Sotomayor brings “a depth of experience and a breadth of perspective that will be invaluable as a Supreme Court Justice,” Obama said at the White House, with Sotomayor by his side.
Obama has found somebody whose unlikely ascent to power is similar to his own life story. Obama highlighted Sotomayor’s humble roots. She grew up not far from Yankee Stadium in a Bronx Housing project. The daughter of Puerto Rican parents, Sotomayor lost her father at 9 and was largely raised by her mother.
Sotomayor, 54, said growing up in those “modest and challenging circumstances” helped her “respect and respond to the concerns and arguments of all litigants who appear before me, as well as my colleagues on the bench. I strive never to forget the real world consequences of my decisions on individuals, businesses and government.”
“It is a daunting feeling to be here,” Sotomayor said after introducing her mother, Celina, and other relatives in emotional terms. “I am an ordinary person who has been blessed with extraordinary opportunities and experiences. Today is one of those experiences.”
Obama had made clear his preference to replace retiring Justice David Souter with someone who has “empathy” for the concerns of everyday Americans and said he found such a person in Sotomayor.
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“It is experience that can give a person a common touch, and a sense of compassion, a sense of how the world works and how ordinary people live. That is why it is a necessary ingredient in the kind of justice we need on the Supreme Court,” Obama said.
Obama said he looked for two qualities in his nominee – a rigorous intellect and an understanding that a judge’s job is to interpret law, not make it – and said he found both in Sotomayor. And he called on the Senate to put aside partisanship to approve Sotomayor speedily, so that she could join with the other justices in picking case for the court’s new term in October.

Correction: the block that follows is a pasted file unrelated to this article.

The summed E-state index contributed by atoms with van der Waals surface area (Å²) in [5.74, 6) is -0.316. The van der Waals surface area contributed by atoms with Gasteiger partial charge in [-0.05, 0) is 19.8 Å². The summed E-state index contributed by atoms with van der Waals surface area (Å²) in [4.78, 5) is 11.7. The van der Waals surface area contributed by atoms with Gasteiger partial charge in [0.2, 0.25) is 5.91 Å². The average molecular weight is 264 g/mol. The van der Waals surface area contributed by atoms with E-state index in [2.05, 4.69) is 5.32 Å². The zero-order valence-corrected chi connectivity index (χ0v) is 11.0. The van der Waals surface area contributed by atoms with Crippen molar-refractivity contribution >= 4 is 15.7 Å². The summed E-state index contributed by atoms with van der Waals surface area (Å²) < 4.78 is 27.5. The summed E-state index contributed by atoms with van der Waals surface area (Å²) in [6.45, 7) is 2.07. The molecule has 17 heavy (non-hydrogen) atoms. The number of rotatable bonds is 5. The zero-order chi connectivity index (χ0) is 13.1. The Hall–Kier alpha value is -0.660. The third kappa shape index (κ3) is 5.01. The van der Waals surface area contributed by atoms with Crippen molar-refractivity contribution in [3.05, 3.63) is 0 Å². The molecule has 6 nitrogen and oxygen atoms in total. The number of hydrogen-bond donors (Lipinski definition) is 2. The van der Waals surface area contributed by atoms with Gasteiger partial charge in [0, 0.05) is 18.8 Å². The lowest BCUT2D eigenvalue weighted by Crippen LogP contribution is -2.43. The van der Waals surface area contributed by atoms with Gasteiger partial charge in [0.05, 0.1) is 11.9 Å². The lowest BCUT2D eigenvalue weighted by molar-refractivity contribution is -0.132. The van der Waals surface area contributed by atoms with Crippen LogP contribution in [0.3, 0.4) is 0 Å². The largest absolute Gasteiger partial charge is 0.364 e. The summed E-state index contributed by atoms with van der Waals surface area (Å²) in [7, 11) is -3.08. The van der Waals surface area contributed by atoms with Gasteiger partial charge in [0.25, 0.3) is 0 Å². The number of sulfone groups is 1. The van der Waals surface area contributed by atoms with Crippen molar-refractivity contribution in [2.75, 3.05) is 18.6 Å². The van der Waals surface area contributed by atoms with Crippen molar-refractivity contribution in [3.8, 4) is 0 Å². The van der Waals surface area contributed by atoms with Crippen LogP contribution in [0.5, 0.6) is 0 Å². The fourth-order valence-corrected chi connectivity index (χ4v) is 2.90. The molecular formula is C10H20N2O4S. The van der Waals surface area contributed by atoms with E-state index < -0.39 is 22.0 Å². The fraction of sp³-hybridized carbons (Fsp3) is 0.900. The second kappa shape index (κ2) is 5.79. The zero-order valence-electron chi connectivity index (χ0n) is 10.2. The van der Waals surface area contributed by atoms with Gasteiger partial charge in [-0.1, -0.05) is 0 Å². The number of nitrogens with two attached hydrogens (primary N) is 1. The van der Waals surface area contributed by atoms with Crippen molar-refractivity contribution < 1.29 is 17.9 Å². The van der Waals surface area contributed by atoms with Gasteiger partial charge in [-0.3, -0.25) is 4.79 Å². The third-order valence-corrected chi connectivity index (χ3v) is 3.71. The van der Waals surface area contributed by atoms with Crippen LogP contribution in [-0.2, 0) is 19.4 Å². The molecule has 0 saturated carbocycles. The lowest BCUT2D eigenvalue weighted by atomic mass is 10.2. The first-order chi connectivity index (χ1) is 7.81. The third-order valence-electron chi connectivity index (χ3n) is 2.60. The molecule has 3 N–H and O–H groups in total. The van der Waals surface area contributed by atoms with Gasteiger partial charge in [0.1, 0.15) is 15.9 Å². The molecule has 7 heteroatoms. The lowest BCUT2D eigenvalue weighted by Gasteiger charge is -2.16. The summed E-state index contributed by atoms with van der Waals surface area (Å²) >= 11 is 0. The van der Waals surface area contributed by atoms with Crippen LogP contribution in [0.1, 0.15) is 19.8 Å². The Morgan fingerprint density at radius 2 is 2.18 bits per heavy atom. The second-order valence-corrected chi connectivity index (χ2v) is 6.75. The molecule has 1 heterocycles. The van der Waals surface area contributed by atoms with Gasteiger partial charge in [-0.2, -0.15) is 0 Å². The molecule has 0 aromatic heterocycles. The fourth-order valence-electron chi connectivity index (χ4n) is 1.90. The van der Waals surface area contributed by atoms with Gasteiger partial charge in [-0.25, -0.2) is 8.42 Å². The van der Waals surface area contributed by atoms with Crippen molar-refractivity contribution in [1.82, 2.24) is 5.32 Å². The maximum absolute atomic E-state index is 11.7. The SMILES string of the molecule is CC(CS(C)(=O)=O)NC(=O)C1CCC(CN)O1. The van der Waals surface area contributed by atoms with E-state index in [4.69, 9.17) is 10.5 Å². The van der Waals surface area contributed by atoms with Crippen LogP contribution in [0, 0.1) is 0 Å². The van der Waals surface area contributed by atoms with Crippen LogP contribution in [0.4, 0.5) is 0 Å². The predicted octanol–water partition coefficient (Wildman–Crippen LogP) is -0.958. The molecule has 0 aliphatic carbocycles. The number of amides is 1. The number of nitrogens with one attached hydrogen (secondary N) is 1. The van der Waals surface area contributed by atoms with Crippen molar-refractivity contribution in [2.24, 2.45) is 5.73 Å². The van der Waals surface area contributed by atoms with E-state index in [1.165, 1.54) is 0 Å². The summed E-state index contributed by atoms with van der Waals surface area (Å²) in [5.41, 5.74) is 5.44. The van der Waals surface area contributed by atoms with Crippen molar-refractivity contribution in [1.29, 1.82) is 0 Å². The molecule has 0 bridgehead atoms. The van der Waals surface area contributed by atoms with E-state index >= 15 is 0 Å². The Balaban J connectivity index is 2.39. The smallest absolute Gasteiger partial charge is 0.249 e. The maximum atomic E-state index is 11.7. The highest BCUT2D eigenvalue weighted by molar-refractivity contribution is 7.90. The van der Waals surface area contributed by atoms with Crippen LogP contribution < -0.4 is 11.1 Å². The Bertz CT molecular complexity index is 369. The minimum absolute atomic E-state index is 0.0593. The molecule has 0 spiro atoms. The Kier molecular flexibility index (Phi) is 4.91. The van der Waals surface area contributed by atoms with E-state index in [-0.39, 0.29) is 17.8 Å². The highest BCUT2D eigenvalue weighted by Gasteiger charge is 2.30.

Republicans already have balked at Obama’s timetable. And of the four widely reported finalists, Sotomayor was the one Republicans said they would complain most loudly about, and conservative legal groups attacked within minutes after Obama’s selection was reported.
Republican Mitt Romney, a likely 2012 presidential contender, called her nomination “troubling. Her public statements make it clear she has an expansive view of the role of the judiciary. . . .What the American public deserves is a judge who will put the law above her own personal political philosophy.”
Still, Sotomayor is unlikely to tip the ideological makeup of the court, since she is replacing Souter, who often sides with liberals to sway key 5-4 decisions. But at age 54, she gives Obama the chance to leave his stamp on the court for decades to come.
Obama also stressed her qualifications as a judge, saying she has more judicial experience now than any current justice had when they ascended to the bench.
In Sotomayor, Obama has chosen a nominee who will greatly please two powerful constituencies in his own party — women and Hispanics — that had openly lobbied for one of their own to replace Justice David Souter.
Hispanic groups and even members of Congress had pushed hard for representation on the court, suggesting that the community would be let down if Obama passed over a qualified Latino. In fulfilling their wishes, Obama moves to solidify his hold on the pivotal Hispanic vote and tighten his party’s grasp on the west.
Even Republicans admit her confirmation is assured in a Senate dominated by Democrats.
But Senate Republicans say Sotomayor represents anything but a consensus pick, since her appeals-court confirmation vote in 1998 was 67-29 vote.